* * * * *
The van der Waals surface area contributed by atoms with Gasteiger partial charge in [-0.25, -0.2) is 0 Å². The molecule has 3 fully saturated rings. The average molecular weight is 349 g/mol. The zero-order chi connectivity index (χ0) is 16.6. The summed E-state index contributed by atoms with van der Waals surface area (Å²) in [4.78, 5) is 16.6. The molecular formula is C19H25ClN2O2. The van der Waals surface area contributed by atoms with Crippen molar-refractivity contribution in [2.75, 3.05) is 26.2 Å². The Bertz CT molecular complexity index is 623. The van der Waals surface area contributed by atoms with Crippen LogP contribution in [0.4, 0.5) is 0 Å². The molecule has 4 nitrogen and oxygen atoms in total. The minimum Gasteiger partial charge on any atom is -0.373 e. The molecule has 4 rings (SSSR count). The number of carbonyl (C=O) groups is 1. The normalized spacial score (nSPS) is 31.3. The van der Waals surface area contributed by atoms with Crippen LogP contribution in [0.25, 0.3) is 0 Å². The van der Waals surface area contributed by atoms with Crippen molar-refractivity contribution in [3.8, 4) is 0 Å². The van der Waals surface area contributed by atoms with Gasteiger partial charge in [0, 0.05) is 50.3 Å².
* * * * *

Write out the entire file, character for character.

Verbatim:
The van der Waals surface area contributed by atoms with Gasteiger partial charge in [-0.25, -0.2) is 0 Å². The molecule has 3 fully saturated rings. The average molecular weight is 349 g/mol. The zero-order chi connectivity index (χ0) is 16.6. The summed E-state index contributed by atoms with van der Waals surface area (Å²) in [4.78, 5) is 16.6. The molecular formula is C19H25ClN2O2. The van der Waals surface area contributed by atoms with Crippen molar-refractivity contribution in [2.75, 3.05) is 26.2 Å². The Bertz CT molecular complexity index is 623. The van der Waals surface area contributed by atoms with Crippen LogP contribution in [0.4, 0.5) is 0 Å². The molecule has 4 nitrogen and oxygen atoms in total. The minimum Gasteiger partial charge on any atom is -0.373 e. The molecule has 4 rings (SSSR count). The number of carbonyl (C=O) groups is 1. The normalized spacial score (nSPS) is 31.3. The van der Waals surface area contributed by atoms with Crippen LogP contribution in [0.25, 0.3) is 0 Å². The van der Waals surface area contributed by atoms with Crippen molar-refractivity contribution in [3.8, 4) is 0 Å². The van der Waals surface area contributed by atoms with Gasteiger partial charge in [0, 0.05) is 50.3 Å².